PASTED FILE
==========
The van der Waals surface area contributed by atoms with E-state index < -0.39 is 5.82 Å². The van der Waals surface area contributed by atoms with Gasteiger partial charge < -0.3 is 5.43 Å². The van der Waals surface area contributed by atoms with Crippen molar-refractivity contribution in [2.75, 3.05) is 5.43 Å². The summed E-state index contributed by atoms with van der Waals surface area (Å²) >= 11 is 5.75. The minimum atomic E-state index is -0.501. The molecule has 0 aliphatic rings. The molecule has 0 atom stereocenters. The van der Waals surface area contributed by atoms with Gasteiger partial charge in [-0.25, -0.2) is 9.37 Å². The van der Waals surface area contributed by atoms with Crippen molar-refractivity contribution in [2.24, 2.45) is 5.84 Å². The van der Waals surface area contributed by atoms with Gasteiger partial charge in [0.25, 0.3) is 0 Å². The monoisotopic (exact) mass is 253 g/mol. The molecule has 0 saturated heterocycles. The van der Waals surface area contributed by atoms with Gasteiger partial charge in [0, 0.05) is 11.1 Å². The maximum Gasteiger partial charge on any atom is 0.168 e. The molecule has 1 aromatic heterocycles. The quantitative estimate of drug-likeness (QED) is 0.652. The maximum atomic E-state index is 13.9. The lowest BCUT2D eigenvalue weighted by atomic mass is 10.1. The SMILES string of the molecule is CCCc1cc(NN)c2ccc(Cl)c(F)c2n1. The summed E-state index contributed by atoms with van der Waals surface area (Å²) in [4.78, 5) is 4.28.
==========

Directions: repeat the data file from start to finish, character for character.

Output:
The van der Waals surface area contributed by atoms with E-state index < -0.39 is 5.82 Å². The van der Waals surface area contributed by atoms with Gasteiger partial charge < -0.3 is 5.43 Å². The van der Waals surface area contributed by atoms with Crippen molar-refractivity contribution in [2.75, 3.05) is 5.43 Å². The summed E-state index contributed by atoms with van der Waals surface area (Å²) >= 11 is 5.75. The minimum atomic E-state index is -0.501. The molecule has 0 aliphatic rings. The molecule has 0 atom stereocenters. The van der Waals surface area contributed by atoms with Gasteiger partial charge in [-0.25, -0.2) is 9.37 Å². The van der Waals surface area contributed by atoms with Crippen molar-refractivity contribution in [2.24, 2.45) is 5.84 Å². The van der Waals surface area contributed by atoms with Gasteiger partial charge in [0.25, 0.3) is 0 Å². The monoisotopic (exact) mass is 253 g/mol. The molecule has 0 saturated heterocycles. The van der Waals surface area contributed by atoms with Gasteiger partial charge in [0, 0.05) is 11.1 Å². The maximum Gasteiger partial charge on any atom is 0.168 e. The molecule has 1 aromatic heterocycles. The quantitative estimate of drug-likeness (QED) is 0.652. The maximum atomic E-state index is 13.9. The lowest BCUT2D eigenvalue weighted by atomic mass is 10.1. The SMILES string of the molecule is CCCc1cc(NN)c2ccc(Cl)c(F)c2n1. The summed E-state index contributed by atoms with van der Waals surface area (Å²) in [4.78, 5) is 4.28.